More notes on evangelism proper

In further exploring what I’ve talked about yesterday, I’ve been reading the rest of David Fitch’s posts on the subject. I want to condense some of the more pertinent ideas down here.

I believe a host of problems in American evangelicalism originate in our disregard for community. Indeed, our hyped up attraction approach to church has put the individual first in such a way that community becomes an afterthought which creates problems for discipleship, catechesis of our children, as well as evangelism. We seek to draw the individual in, sell him/her a message, and then provide communities. Community by definition becomes commodified. Instead of an individual being grafted into the Body of Christ as the very foundation of his/her salvation, this individual becomes a consumer of what kind of community best suits the kind of Christianity he or she can fit into her life. The ramifications for discipleship are disastrous.

I would agree with this. Our “evangelism proper” is highly individualized. What’s important in being a Christian looks something like this:

Confess Jesus Christ as your personal savior

sinning less…


I think the word he used, “afterthought” is a good way to describe it.

Roman’s Road is solid stuff. It’s not scholarly, but it’s still almost completely rational. The rhetoric masters take something akin to this approach: Convince someone that God exists and repentance and discipleship will follow naturally as they are enlightened of the error and ignorance of their ways. But really changed lives are always way more complicated than that, and the thing that complicates them (good and bad) is tied up in community.

Michael Spencer comments:

Apologetics deals with reasons, evidence, objections, etc. But I have almost never seen apologetics alone have any sort of evangelistic impact. Our problem, at root, is not intellectual or evidential, but moral.

OK. Pop quiz. Moral change is facilitated/nurtured most by:

A) The Holy Spirit
B) Reading your Bible more
C) Attending worship services
D) Moral company (Godly parents, friends, peers, and leaders)

Well (A) is a given. The Holy Spirit produces real change. (Perhaps ALL change depending on your theology.)

What about (B)? “I have hidden your word in my heart, that I might not sin against you” – Psalm 119:11. OK. You can’t discount that one.

(C)? Singing worship songs. Listening to a preacher. Real moral change? Really? Perhaps. Maybe when it’s like (B). Or maybe when it’s like (D). How often is it really like either of these? (millage may vary)

And finally (D). “Do not be deceived: Bad company corrupts good morals” – 1 Corinthians 15:33. And the opposite? Living in a community of Godly men and women nurtures real change.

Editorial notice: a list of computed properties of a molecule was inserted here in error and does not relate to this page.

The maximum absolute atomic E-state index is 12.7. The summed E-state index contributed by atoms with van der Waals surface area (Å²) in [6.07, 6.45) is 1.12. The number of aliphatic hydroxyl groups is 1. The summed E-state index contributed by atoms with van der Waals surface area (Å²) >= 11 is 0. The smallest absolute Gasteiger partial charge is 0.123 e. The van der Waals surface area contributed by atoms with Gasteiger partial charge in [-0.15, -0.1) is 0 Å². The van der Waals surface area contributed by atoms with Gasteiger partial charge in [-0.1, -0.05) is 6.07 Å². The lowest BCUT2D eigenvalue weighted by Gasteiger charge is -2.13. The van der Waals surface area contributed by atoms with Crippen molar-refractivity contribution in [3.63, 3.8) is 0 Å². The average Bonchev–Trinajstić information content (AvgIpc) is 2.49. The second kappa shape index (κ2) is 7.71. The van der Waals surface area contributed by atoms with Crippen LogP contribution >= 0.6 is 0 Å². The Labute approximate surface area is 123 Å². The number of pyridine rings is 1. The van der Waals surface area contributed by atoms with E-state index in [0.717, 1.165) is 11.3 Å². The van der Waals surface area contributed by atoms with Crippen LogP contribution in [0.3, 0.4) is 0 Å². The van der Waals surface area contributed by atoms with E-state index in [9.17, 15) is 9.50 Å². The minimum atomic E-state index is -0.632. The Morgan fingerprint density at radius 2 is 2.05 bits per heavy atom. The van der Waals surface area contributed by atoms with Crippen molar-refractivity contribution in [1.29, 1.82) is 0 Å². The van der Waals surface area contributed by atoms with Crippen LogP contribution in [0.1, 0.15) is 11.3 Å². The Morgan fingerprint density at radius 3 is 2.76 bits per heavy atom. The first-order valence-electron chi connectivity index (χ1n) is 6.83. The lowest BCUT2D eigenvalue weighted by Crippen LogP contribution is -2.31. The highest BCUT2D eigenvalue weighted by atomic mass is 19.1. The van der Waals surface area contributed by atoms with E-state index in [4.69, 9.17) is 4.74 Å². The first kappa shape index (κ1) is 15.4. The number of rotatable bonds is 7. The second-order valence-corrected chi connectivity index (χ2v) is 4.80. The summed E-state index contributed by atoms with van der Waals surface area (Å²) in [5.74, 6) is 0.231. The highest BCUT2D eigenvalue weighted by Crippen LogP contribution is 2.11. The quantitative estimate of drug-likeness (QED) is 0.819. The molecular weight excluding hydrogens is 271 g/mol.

Fitch really lays it down in this post about how real community is NEVER easy to break in to. Sorry.

…any community of any significant depth will present barriers to entry for the new person. The community will already know each other deeply, the visitor will not. The community will have shared a journey, struggles, pains, sorrows and joys. We will already understand deeply our purpose, our Mission as worked out for our context because we have spent months, maybe years, praying and listening to God.

We should always be hospitable in inviting others into this great life we have been called to share. But frankly, it cannot be communicated or extended through the exchange of simple pleasantries after church gathering on Sunday morning. Unfortunately, there will always be these communal hurdles to becoming part of such a community of Mission.

It takes long-term commitment. I think that the Walmart-like greeters who wear a smile and have a system to greet you going into the large church are a sign of the loss of this community. It is false, a simulacrum, and it eventually breeds cynicism.

So what do you do? If attractional evangelism is by it’s very nature shallow and low milage, but deep community is naturally a walled garden, how do we bring in new believers? How do we find this community if we move into a new community (geographically or otherwise)? Is the burden put on us to work hard to find it and break into it or even create it from scratch? Where is the Holy Spirit in all of this.

The answers you give to these questions have huge implications in church sociology, missions, and even family relations. A large portion of what I’m trying hardest to grasp and wrestle with falls under these headings.